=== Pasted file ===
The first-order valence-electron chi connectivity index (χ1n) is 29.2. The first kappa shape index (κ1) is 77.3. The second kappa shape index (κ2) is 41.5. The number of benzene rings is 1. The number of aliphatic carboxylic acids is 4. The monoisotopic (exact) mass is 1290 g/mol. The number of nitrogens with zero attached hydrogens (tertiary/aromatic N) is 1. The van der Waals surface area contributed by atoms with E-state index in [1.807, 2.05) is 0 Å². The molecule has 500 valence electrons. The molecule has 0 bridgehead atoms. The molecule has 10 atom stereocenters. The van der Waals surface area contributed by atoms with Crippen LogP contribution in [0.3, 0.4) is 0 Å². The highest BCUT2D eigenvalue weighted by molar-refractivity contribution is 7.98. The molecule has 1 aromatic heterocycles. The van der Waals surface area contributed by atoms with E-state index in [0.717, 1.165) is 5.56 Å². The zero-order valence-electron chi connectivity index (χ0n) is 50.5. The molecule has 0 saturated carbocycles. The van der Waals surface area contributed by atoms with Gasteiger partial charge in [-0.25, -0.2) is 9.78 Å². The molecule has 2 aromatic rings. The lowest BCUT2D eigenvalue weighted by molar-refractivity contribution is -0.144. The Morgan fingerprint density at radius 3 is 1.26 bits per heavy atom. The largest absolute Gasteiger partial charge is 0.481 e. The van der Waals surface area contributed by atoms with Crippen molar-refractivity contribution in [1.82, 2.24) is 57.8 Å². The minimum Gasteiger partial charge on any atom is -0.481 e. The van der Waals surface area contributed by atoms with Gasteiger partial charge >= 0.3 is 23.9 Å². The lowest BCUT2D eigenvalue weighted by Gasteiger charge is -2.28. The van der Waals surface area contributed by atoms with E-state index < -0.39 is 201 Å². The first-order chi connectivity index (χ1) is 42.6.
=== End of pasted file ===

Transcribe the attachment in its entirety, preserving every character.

The first-order valence-electron chi connectivity index (χ1n) is 29.2. The first kappa shape index (κ1) is 77.3. The second kappa shape index (κ2) is 41.5. The number of benzene rings is 1. The number of aliphatic carboxylic acids is 4. The monoisotopic (exact) mass is 1290 g/mol. The number of nitrogens with zero attached hydrogens (tertiary/aromatic N) is 1. The van der Waals surface area contributed by atoms with E-state index in [1.807, 2.05) is 0 Å². The molecule has 500 valence electrons. The molecule has 0 bridgehead atoms. The molecule has 10 atom stereocenters. The van der Waals surface area contributed by atoms with Crippen LogP contribution in [0.3, 0.4) is 0 Å². The highest BCUT2D eigenvalue weighted by molar-refractivity contribution is 7.98. The molecule has 1 aromatic heterocycles. The van der Waals surface area contributed by atoms with E-state index in [0.717, 1.165) is 5.56 Å². The zero-order valence-electron chi connectivity index (χ0n) is 50.5. The molecule has 0 saturated carbocycles. The van der Waals surface area contributed by atoms with Gasteiger partial charge in [-0.25, -0.2) is 9.78 Å². The molecule has 2 aromatic rings. The lowest BCUT2D eigenvalue weighted by molar-refractivity contribution is -0.144. The Morgan fingerprint density at radius 3 is 1.26 bits per heavy atom. The largest absolute Gasteiger partial charge is 0.481 e. The van der Waals surface area contributed by atoms with Crippen molar-refractivity contribution in [1.82, 2.24) is 57.8 Å². The minimum Gasteiger partial charge on any atom is -0.481 e. The van der Waals surface area contributed by atoms with Gasteiger partial charge >= 0.3 is 23.9 Å². The lowest BCUT2D eigenvalue weighted by Gasteiger charge is -2.28. The van der Waals surface area contributed by atoms with E-state index < -0.39 is 201 Å². The first-order chi connectivity index (χ1) is 42.6.